ALLERGY, RESPIRATORY
Know Your Asthma Triggers
Molecule in Skin May Link Eczema and Asthma
Folic Acid Might Offer Allergy Relief
ALTERNATIVE MEDICINE
Higher Vitamin D Intake Could Cut Cancer Risk
Awareness of Alternative Therapies May Be Lacking
Acupuncture May Not Help Hot Flashes
ANIMAL CARE
Beware of Dog Bites
Safe Toys for Dogs
Separation Anxiety, Canine-Style
BONES & JOINTS
Winter Is Tough on Feet
Tequila Plant May Help Fight Bone Loss
Fall Sports Peak Time for Lower Leg Damage
CANCER
Healthy Behaviors Slow Functional Decline After Cancer
Occaisonal Dieting May Cut Breast Cancer, Study Says
Many Ignore Symptoms of Bladder Trouble
CAREGIVING
Babies Born in High Pollen Months at Wheezing Risk
Omega-3 Fatty Acid May Help 'Preemie' Girls' Brains
Caring for Aging Loved Ones Can Be a Catch-22
CIRCULATORY SYSTEM
Support Network May Play Role in Benefits of Drinking
Anemia Rates Down for U.S. Women and Children
Migraines in Pregnancy Boost Vascular Risks
COSMETIC
Study Evaluates Laser Therapies for Hair Removal
Gum Chewing May Cut Craving for Snacks
Mouse Study Finds Molecule That Tells Hair to Grow
DENTAL, ORAL
Amino Acid May Be Key to Strong Teeth
Gum Disease Might Boost Cancer Risk
An Oral Approach to Heart Disease
DIABETES
Exercise Protects Black Women From Type 2 Diabetes
Americans Consuming More Sugary Beverages
Coffee, Tea Might Stave Off Diabetes
DIET, NUTRITION
Indian Spice May Thwart Liver Damage
Six Healthy-Sounding Foods That Really Aren't
An Apple a Day May Help Keep Heart Disease Away
DISABILITIES
Could Your Cell Phone Help Shield You From Alzheimer's?
Review Finds Marijuana May Help MS Patients
ENVIRONMENTAL HEALTH
Main Ingredients in Household Dust Come From Outdoors
Gene Mutation May Cause Some Cases of Seasonal Affective Disorder
Radiation Exposure Linked to Aggressive Thyroid Cancers
EYE CARE, VISION
Decorative Halloween Eye Lenses May Pose Serious Risks
FDA Goes After Unapproved Eye Washes, Skin Ointments
Thyroid Problems Boost Glaucoma Risk
FITNESS
Weak Muscles May Cause 'Runner's Knee'
Want to Stop Cancer? You Can, Experts Say
Antioxidants Blunt Exercise Benefit, Study Shows
GASTROINTESTINAL PROBLEMS
New Yogurt May Ease Stomach Ulcers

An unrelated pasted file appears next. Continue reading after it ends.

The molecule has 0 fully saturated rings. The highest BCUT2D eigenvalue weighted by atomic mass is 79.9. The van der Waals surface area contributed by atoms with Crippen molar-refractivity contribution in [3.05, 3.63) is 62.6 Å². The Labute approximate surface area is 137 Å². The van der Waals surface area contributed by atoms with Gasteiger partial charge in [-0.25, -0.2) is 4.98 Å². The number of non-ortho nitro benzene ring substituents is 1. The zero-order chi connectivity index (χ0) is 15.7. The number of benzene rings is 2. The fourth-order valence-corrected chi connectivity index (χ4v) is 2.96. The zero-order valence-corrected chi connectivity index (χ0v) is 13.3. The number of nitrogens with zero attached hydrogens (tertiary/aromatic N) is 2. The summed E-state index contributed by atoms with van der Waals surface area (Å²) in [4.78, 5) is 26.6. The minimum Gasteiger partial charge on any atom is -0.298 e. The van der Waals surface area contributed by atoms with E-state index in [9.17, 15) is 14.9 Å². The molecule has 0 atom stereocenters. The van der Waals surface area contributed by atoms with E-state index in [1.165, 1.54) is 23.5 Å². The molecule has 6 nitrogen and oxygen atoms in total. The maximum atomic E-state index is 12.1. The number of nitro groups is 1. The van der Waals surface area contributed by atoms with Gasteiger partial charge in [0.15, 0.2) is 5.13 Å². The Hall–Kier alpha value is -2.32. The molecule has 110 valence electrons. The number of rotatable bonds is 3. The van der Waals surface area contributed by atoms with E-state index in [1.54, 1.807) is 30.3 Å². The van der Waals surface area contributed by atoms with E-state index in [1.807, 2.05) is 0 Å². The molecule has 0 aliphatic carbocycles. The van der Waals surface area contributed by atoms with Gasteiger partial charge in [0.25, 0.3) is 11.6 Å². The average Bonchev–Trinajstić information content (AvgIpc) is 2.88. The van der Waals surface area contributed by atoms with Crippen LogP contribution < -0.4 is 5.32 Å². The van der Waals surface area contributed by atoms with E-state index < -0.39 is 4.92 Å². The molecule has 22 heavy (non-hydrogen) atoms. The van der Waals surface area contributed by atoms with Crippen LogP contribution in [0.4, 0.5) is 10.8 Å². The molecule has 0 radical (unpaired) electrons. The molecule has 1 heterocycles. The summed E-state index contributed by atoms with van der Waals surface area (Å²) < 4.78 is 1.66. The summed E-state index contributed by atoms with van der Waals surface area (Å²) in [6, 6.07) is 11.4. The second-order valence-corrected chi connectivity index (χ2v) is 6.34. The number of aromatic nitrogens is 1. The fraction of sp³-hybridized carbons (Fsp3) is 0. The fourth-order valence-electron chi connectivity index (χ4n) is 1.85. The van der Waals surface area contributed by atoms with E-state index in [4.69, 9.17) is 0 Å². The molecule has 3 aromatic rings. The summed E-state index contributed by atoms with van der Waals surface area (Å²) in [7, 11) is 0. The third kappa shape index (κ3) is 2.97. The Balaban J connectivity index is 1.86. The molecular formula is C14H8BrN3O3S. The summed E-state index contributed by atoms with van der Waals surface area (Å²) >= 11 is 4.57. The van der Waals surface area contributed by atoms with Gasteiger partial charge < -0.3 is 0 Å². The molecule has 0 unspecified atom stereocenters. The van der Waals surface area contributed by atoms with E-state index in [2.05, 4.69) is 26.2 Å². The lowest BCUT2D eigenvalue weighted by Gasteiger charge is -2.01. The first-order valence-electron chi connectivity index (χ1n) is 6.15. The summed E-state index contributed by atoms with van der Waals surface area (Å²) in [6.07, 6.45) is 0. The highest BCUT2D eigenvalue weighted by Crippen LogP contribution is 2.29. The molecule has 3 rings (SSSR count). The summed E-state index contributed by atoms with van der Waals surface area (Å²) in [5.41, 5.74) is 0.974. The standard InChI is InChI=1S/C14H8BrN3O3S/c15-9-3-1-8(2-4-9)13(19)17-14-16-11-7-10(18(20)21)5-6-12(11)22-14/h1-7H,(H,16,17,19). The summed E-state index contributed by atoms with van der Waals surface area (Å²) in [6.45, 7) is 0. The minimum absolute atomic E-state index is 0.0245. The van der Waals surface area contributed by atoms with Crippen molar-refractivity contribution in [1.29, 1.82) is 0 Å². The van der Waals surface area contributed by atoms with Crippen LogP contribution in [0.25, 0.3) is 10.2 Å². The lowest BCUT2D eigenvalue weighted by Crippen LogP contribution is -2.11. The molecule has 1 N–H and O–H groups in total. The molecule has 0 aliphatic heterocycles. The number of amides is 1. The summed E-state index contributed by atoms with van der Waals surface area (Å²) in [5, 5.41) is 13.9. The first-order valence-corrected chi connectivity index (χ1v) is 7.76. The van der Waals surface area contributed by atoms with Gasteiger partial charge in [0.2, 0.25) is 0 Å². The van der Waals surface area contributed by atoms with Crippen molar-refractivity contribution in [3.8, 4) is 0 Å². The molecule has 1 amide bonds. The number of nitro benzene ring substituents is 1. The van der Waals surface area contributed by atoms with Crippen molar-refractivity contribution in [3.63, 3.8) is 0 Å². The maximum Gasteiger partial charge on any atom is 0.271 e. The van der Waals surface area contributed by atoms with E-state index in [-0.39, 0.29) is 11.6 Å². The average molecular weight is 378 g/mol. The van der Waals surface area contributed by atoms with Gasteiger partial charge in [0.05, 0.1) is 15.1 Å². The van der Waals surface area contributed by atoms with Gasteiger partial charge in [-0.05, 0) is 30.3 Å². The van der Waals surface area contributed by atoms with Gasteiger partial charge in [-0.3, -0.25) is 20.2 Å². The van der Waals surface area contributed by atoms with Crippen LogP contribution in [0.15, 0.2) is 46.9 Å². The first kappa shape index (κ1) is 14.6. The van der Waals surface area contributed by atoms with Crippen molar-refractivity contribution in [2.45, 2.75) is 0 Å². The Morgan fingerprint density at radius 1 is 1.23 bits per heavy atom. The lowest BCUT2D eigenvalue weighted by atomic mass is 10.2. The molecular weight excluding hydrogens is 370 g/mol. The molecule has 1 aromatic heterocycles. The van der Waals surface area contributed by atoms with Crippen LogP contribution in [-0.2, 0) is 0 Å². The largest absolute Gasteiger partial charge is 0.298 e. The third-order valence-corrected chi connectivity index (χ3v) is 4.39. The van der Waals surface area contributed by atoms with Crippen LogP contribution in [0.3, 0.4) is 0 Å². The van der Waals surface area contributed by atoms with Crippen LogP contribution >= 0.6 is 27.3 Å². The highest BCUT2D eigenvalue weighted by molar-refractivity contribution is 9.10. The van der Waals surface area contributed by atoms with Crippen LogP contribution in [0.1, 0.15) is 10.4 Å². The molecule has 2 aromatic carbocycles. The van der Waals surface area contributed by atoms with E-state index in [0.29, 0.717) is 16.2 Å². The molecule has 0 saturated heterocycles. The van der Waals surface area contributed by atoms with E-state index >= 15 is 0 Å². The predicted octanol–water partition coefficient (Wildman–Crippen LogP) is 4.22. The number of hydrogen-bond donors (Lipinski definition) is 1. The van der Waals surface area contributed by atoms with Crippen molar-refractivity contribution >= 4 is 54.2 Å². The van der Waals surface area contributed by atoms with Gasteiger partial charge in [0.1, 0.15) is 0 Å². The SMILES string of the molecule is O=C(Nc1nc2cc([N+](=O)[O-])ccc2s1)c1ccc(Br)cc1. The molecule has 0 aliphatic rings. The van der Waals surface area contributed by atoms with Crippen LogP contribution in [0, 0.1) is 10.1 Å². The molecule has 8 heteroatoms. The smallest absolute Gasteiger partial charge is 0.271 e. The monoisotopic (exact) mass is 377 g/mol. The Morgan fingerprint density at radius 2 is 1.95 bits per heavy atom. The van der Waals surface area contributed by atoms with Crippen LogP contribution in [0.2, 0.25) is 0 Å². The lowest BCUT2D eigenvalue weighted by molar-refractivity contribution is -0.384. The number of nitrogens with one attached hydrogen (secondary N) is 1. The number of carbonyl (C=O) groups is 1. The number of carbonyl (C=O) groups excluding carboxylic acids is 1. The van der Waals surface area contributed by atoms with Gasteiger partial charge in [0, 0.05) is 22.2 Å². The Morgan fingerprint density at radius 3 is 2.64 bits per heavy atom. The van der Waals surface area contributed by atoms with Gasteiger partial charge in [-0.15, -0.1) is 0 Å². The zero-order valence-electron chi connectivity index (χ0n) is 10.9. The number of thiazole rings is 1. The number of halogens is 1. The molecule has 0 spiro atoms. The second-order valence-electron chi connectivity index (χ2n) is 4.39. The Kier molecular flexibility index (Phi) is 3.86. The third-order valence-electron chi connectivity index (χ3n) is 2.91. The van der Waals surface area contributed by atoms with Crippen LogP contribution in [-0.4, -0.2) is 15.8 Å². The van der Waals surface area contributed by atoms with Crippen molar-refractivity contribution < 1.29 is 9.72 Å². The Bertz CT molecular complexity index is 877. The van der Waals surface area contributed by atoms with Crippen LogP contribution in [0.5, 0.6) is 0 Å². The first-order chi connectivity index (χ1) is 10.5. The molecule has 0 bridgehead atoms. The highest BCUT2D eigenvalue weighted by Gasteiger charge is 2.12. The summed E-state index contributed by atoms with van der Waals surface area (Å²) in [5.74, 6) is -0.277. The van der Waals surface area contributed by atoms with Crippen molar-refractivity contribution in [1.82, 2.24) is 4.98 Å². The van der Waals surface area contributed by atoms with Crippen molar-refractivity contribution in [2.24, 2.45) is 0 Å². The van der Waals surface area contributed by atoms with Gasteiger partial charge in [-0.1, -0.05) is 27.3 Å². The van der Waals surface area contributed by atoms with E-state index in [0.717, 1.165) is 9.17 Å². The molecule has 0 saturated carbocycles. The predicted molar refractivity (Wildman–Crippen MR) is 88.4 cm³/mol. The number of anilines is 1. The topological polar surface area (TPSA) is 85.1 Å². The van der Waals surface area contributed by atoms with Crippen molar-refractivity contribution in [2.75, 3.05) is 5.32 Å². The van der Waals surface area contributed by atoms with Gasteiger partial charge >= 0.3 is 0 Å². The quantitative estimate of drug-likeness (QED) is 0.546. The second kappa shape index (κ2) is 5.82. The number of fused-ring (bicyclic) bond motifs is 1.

Bowel Prep Harder on Women Than Men
Intestinal Bacteria Trigger Immune Response
GENERAL HEALTH
Bacterial Infections May Succumb to Honey
Living Alone Increases Odds of Developing Dementia
Want to Stop Cancer? You Can, Experts Say
HEAD & NECK
Zen May Thicken Brain, Thwart Pain
Many Children Will Outgrow Headaches
Ski Helmets Encouraged for All
HEALTH & TECHNOLOGY
Airport Full Body Scanners Pose No Health Threat: Experts
Combating Myths About Seasonal Allergies
E-Mailing Your Way to Healthier Habits
HEARING
Noise Hurts Men's Hearing More, Study Shows
Summer Sounds Can Lead to Hearing Loss
HEART & CARDIOVASCULAR
Fructose Boosts Blood Pressure, Studies Find
Lack of Vitamin D Linked to High Blood Pressure
Soy Protein Doesn't Lower Cholesterol
INFECTIOUS DISEASE
Dry Weather Boosts Odds of Flu Outbreaks
Viral Infection Might Trigger High Blood Pressure
The HPV Vaccine: Preventative Medicine or Human Sacrifice?
INFERTILITY
Obesity May Affect Fertility in Young Womene
KID'S HEALTH
Heart Defects in Newborns Linked to Antidepressants
Winter's Bitter Cold Poses Health Dangers
Meaningful Conversations Boost Kids' Language Skills
MEN'S HEALTH
Strenuous Daily Workout May Keep Cancer at Bay
Countdown to Hair Loss
Eating Fast Until Full Triples Overweight Risk
MENTAL HEALTH
Consciousness Helps the Mind and Body Work Together
Chocolate a Sweet Pick-Me-Up for the Depressed
Massage Fosters Healing in Bereaved Relatives
PAIN
Acupuncture, Real or Fake, Eases Back Pain
'Cell Phone Elbow' -- A New Ill for the Wired Age
Tai Chi May Help Ease Fibromyalgia
PHYSICAL THERAPY
PREGNANCY
Pregnant Women Exposed To Certain Pollutants Could Lower Childs IQ
Acupuncture May Relieve Acid Indigestation In Pregnancy
Breast-Feeding May Protect a Woman's Heart
SENIORS
Fitness Fades Fast After 45
More Whole Grains May Mean Less Fat
Tai Chi May Help Ward Off Knee Pain in Seniors
SEXUAL HEALTH
SLEEP DISORDERS